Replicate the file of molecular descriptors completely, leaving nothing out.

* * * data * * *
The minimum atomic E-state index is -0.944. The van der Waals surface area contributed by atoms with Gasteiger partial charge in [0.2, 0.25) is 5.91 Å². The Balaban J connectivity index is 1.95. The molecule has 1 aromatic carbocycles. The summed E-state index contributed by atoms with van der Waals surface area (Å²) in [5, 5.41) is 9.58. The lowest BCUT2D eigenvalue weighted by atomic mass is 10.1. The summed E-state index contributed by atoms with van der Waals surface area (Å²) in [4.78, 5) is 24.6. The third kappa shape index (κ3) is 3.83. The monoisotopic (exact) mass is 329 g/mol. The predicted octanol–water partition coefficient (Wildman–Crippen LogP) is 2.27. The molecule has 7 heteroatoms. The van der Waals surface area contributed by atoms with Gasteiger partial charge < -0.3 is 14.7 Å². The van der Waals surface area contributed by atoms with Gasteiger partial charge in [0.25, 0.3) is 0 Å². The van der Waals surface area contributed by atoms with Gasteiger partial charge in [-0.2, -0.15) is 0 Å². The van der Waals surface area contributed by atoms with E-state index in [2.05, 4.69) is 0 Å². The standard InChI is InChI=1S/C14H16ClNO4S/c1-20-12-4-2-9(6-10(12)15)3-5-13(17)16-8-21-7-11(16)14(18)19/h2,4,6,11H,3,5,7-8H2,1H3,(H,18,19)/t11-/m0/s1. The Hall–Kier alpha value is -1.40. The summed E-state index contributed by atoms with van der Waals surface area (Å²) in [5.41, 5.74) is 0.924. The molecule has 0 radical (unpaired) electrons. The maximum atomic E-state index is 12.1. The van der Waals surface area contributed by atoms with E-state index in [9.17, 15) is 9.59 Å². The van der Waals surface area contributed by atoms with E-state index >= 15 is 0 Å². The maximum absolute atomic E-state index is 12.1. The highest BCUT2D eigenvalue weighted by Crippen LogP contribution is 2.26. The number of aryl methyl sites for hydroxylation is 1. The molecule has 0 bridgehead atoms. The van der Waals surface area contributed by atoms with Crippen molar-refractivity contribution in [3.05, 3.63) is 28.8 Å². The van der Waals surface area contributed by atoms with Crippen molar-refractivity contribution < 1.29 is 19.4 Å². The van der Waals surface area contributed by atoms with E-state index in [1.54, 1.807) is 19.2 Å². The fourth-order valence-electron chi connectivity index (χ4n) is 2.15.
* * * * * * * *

The minimum atomic E-state index is -0.944. The van der Waals surface area contributed by atoms with Gasteiger partial charge in [0.2, 0.25) is 5.91 Å². The Balaban J connectivity index is 1.95. The molecule has 1 aromatic carbocycles. The summed E-state index contributed by atoms with van der Waals surface area (Å²) in [5, 5.41) is 9.58. The lowest BCUT2D eigenvalue weighted by atomic mass is 10.1. The summed E-state index contributed by atoms with van der Waals surface area (Å²) in [4.78, 5) is 24.6. The third kappa shape index (κ3) is 3.83. The monoisotopic (exact) mass is 329 g/mol. The predicted octanol–water partition coefficient (Wildman–Crippen LogP) is 2.27. The molecule has 7 heteroatoms. The van der Waals surface area contributed by atoms with Gasteiger partial charge < -0.3 is 14.7 Å². The van der Waals surface area contributed by atoms with Gasteiger partial charge in [0.25, 0.3) is 0 Å². The van der Waals surface area contributed by atoms with Gasteiger partial charge in [-0.2, -0.15) is 0 Å². The van der Waals surface area contributed by atoms with E-state index in [2.05, 4.69) is 0 Å². The standard InChI is InChI=1S/C14H16ClNO4S/c1-20-12-4-2-9(6-10(12)15)3-5-13(17)16-8-21-7-11(16)14(18)19/h2,4,6,11H,3,5,7-8H2,1H3,(H,18,19)/t11-/m0/s1. The Hall–Kier alpha value is -1.40. The summed E-state index contributed by atoms with van der Waals surface area (Å²) in [5.41, 5.74) is 0.924. The molecule has 0 radical (unpaired) electrons. The maximum atomic E-state index is 12.1. The van der Waals surface area contributed by atoms with E-state index in [9.17, 15) is 9.59 Å². The van der Waals surface area contributed by atoms with E-state index >= 15 is 0 Å². The maximum absolute atomic E-state index is 12.1. The highest BCUT2D eigenvalue weighted by Crippen LogP contribution is 2.26. The number of aryl methyl sites for hydroxylation is 1. The molecule has 0 bridgehead atoms. The van der Waals surface area contributed by atoms with Crippen molar-refractivity contribution in [3.05, 3.63) is 28.8 Å². The van der Waals surface area contributed by atoms with Crippen molar-refractivity contribution < 1.29 is 19.4 Å². The van der Waals surface area contributed by atoms with E-state index in [1.54, 1.807) is 19.2 Å². The fourth-order valence-electron chi connectivity index (χ4n) is 2.15.